U.S. Secretary of Education Visits UVa

On Wednesday, U.S. Secretary of Education John B. King Jr spoke at Alumni Hall as part of the Walter N. Ridley Distinguished Speaker Series presented by the Curry School of Education.

As a former teacher and middle-school principal, King has experience in learning institutions. He assumed the position of U.S. Secretary of Education in January, 2016 and is “an exceptionally talented educator” according to President Barack Obama.

In his introduction, King commended the educational progress America has made with more students graduating high school and attending universities today. King acknowledged that there is still work to be done to create better learning environments.

The Secretary’s speech focused on the importance of establishing a strong foundation for the educational system, which begins with pre-kindergarten. King mentioned how kids’ brains are growing the fastest from birth to age three. Playing and learning are therefore crucial to development during this time.

King described a study, which took blood samples from those who attended preschool and those who did not. The studies proved that those who attended preschool were healthier overall.

Now families have more options when it comes to choosing a preschool for their children than they did in years past.

There are still shortcomings in the educational system however.

Children from African American, Hispanic, and low-income families are still underrepresented in schools. Kids with disabilities are often segregated from developing peers, which prevents them from interacting with more children.

“We know we can do better, we must do better,” said King.

He stated that expelling four year olds from preschools, especially boys of color, sends the wrong message. Discipline should be reasonable and teach children respect. Learning environments should be welcoming, safe, clean, and diverse so that students never feel threatened.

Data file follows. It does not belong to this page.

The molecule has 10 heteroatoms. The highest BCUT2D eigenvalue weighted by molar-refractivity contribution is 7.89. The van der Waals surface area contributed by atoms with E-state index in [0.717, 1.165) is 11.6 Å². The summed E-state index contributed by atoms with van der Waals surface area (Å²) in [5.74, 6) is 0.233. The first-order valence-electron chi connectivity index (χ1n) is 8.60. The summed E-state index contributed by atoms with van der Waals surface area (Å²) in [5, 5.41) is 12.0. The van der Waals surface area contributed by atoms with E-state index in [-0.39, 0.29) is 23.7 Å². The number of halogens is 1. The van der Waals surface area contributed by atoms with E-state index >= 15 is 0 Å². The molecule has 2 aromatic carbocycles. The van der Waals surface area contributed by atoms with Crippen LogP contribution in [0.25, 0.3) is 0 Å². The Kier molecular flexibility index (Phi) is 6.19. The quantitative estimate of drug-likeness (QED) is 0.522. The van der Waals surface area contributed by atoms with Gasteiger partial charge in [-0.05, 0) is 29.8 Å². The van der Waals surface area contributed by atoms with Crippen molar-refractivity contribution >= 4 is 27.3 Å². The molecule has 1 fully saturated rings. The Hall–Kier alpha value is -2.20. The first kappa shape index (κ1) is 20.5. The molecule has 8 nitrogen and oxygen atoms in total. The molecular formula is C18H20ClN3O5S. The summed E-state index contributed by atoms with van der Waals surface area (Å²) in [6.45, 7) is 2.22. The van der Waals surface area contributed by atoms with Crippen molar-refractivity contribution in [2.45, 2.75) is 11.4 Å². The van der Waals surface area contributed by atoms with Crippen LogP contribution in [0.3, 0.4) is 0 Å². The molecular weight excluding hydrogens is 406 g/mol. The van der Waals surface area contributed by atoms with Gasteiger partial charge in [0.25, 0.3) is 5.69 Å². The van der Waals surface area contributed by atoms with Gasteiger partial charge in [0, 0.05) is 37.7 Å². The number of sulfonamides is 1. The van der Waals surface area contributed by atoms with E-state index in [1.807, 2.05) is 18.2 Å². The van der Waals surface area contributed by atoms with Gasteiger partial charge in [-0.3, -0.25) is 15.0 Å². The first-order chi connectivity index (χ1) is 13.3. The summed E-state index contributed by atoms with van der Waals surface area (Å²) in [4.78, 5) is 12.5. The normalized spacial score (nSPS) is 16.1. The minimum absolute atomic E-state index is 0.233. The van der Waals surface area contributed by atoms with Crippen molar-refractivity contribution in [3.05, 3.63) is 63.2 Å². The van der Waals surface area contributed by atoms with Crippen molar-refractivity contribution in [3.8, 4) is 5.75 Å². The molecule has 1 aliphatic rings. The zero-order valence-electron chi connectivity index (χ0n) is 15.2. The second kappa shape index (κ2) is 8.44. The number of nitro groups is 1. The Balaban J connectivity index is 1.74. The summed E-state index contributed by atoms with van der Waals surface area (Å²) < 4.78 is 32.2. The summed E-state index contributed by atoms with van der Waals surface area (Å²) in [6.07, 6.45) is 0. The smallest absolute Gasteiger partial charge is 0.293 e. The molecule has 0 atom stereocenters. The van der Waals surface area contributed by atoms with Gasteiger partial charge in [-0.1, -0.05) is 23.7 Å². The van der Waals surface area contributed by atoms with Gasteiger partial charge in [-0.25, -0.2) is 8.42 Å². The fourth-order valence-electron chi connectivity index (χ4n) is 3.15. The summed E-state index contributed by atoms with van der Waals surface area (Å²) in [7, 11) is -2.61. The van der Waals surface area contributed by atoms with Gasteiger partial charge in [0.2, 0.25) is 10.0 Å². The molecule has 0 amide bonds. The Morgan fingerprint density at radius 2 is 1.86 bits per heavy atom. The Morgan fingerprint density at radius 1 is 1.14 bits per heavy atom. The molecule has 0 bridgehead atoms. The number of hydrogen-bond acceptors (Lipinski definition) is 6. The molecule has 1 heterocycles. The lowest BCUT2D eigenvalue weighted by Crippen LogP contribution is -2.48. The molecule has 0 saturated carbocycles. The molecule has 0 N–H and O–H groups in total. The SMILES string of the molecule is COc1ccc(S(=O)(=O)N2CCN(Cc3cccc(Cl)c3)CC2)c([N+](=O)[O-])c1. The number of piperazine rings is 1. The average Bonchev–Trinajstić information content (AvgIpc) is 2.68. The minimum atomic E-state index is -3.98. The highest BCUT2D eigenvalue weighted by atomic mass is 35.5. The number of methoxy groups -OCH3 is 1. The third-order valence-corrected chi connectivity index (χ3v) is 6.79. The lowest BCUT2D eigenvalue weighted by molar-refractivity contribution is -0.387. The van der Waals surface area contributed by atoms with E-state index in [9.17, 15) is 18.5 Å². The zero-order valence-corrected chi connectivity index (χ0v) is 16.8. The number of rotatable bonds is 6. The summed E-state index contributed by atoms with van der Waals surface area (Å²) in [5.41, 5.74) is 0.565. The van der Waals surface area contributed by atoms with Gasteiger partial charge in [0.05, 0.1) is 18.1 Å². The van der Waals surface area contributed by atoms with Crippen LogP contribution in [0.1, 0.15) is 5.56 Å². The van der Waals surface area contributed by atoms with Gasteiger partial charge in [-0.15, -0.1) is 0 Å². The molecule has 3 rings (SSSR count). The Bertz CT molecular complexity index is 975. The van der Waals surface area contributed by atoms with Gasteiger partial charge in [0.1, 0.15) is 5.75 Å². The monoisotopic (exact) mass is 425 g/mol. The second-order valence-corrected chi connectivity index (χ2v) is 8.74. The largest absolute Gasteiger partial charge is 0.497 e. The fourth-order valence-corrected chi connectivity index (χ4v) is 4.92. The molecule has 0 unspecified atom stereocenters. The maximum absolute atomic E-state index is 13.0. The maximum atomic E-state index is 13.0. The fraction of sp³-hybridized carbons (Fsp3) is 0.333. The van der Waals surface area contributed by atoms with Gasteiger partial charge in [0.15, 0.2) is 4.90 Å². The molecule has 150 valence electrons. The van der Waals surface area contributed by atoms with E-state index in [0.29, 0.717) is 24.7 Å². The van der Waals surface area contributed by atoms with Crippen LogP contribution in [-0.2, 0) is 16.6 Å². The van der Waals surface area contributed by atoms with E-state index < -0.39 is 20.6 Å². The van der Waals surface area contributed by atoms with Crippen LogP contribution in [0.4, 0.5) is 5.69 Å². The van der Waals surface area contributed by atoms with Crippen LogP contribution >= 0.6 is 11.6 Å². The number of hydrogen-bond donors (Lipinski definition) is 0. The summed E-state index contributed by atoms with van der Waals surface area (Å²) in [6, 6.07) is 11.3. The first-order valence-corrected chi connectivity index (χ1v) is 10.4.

Many children come from different ethnic and racial backgrounds and are bilingual. King stressed that children should be proud of their home language and that it should be viewed as an asset and not something to be embarrassed about.

King recognized that many preschool teachers have to work a second job in order to be financially stable and should be praised for their dedication to ensuring children are thriving in their learning environment.

“The essence of quality is the relationship between teachers and students.”

King concluded his speech with a personal story about how his school and community helped get him through a difficult period when his parents passed away.

School was place where he was challenged and engaged. He laughed as he remembered playing a rose with petals in a school production of Alice and Wonderland. 

“It is not just about long-term economic development, it is about saving lives,” he explained.

Both UVa faculty and students appreciated King’s speech.

“As a future higher education practitioner, it was wonderful to hear from Dr. King on the investments being made in education from the very early ages. While there is work to be done, there is an exciting future ahead for all students,” said M. Ed. Higher Education student Audrey Hester.


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